CATOCA, ANGOLA — NAIM MARTINS CARDOSO is a big man who does not scare easily. But when he inspects the diamond mine in northern Angola that he manages, he takes along a jeep or two of heavily armed government soldiers as escorts.
What with ambushes, land mines, and battles, a man can never be too careful in the heart of Angola's diamond region.
Mr. Martins Cardoso is the Brazilian director-general of a joint venture digging what will be one of Angola's largest mines. He would rather drive around with twitchy-fingered troops than take chances.
"They say this is what the Wild West used to be like," says Martins Cardoso, surveying the property surrounded by armed soldiers. "We call it the Wild East."
After a nearly 20-year civil war, peace officially came to Angola a year ago. But one wouldn't know it visiting the remote Lunda Sul and Lunda Norte Provinces near the Zairean border. Warlords, rebels, crime syndicates, South African mavericks, and Angolan government officials are fighting for a piece of the lucrative turf.
Diamonds here are among the world's best, and could help Angola rebuild itself.
Logically, the gems embedded in its soil and rivers should aid reconstruction of a country blessed with nearly every conceivable natural resource, but blighted by war.
The conflict raged since independence from Portugal in 1975 between Marxist rebels and the Popular Movement for the Liberation of Angola (MPLA) government. The leader of the National Union for the Total Independence of Angola (UNITA) rebels, Jonas Savimbi, and President Jose Eduardo dos Santos signed peace accords last year.
Despite the accords, the diamonds have fueled a continuation of the conflict in isolated areas.
"If there is no war and free circulation of people and goods, we could easily become the second-largest producer in the world," Paulinho Neto, general director of the state diamond company, Endiama, said in an interview. "But the area has been invaded by people taking advantage of the chaos. We have to restore order and lower the tensions first."
In 1992, civil war resumed after a brief peace. Since UNITA gained control of most of the diamond-producing area and has used the gems to fund its fight, Mr. Neto says, illegal digging has soared. He estimates official government production this year will amount to $60 million. The garimpeiros, or illegal diggers, will sell $250 million - with $200 million going into UNITA coffers.
The garimpeiros are often a miserable lot - toiling in river beds in their underwear and clawing out stones with their hands or shovels under the watchful eye of guards. The stones are offered with whispers across the vast country - in markets, airports, and on the streets. Often the accents are French, from West Africa.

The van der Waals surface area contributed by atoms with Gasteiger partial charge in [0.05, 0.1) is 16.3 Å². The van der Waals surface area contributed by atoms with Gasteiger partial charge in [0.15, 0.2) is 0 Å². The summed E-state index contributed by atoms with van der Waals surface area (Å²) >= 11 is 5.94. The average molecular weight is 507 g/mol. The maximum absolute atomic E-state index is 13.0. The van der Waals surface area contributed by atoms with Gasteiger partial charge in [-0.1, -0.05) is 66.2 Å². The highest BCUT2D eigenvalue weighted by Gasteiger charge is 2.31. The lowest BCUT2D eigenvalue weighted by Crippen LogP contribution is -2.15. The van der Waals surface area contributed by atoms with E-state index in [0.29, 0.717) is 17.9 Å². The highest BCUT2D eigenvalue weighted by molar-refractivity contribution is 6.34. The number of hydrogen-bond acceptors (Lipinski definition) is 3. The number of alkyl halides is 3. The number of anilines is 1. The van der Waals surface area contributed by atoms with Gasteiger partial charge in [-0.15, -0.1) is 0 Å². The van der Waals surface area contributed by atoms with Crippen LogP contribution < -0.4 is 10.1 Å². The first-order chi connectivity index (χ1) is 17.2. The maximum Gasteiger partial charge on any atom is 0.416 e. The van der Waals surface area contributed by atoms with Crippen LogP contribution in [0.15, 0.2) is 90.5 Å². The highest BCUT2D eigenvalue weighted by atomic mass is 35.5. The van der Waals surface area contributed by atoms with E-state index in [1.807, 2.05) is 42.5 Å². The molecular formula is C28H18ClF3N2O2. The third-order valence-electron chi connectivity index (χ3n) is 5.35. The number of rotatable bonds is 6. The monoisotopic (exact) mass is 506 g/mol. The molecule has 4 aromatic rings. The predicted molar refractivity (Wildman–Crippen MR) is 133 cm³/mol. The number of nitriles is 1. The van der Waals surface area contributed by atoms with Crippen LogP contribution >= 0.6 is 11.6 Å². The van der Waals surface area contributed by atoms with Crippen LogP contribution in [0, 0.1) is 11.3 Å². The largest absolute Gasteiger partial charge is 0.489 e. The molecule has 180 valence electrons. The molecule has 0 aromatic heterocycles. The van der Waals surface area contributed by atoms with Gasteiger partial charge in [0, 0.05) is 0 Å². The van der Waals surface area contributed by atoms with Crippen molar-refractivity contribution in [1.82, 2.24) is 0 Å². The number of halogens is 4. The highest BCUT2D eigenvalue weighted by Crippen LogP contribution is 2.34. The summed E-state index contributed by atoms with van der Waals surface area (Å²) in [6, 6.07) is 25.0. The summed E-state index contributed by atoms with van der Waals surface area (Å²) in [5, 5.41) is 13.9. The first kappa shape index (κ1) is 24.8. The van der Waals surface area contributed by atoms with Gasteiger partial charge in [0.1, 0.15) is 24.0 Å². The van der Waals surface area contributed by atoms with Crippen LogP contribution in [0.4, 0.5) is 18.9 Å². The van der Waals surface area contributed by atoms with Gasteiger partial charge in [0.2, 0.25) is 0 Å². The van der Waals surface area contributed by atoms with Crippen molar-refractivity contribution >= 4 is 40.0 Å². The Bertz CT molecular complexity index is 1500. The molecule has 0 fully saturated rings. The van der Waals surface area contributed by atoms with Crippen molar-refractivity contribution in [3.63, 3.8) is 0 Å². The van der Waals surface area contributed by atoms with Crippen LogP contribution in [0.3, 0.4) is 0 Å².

The best-quality diamonds make it to the South African company De Beers, which controls the world diamond market. Between 1992 and 1993, De Beers bought $500 million to $800 million worth of diamonds from UNITA to maintain its grip on prices, despite having contracts with the Angolan government.
De Beers buys through agents in Zaire and the Lundas, or at its purchasing house in Luanda. Immaculate imported cars of the Angolan elite are parked outside the unmarked building. Inside, confidentiality is strictly maintained - several sets of thick metal doors separate sellers who arrive and leave via separate passageways.
The profits are evident in the twice-weekly flights to Johannesburg, which are overbooked by Angolans going on shopping excursions. It is not uncommon to see civil servants who earn a mere $25 a month board the $500 round-trip flight.
The importance of diamonds is evident in the roads around the two major diamond towns of Saurimo and Dundo, which are well-maintained and paved, unlike the potholed ruins in the rest of the country. Most of the diamond traffic comes in by private planes that land at the tiny airstrips with corn meal, building supplies, and dried fish. Many pilots are South Africans.
United Nations peacekeepers insist that last year's peace accord is largely holding despite some isolated incidents, most of them in the Lundas.
Donors, encouraged by the joint appearance of Mr. Savimbi and President dos Santos at a meeting in Brussels last month, pledged nearly $1 billion to aid reconstruction of the potentially rich but destroyed country.
But as one Western diplomat said: "Lasting peace hinges on pacification of the diamond areas."
The government last month announced a "cleanup" in the Lundas, ostensibly to expel the garimpeiros. This provoked the anger of UNITA, which called the operation a pretext to oust its guerrillas in violation of the truce.
Isaias Samakuva, UNITA's main representative on a joint commission overseeing the peace accord, said the incidents were largely carried out by rogue elements. He denied the UNITA leadership was trying to hold onto its main source of income by prolonging the war. "It is not really a political problem anymore," he insisted. "There are individuals who are out for economic gain."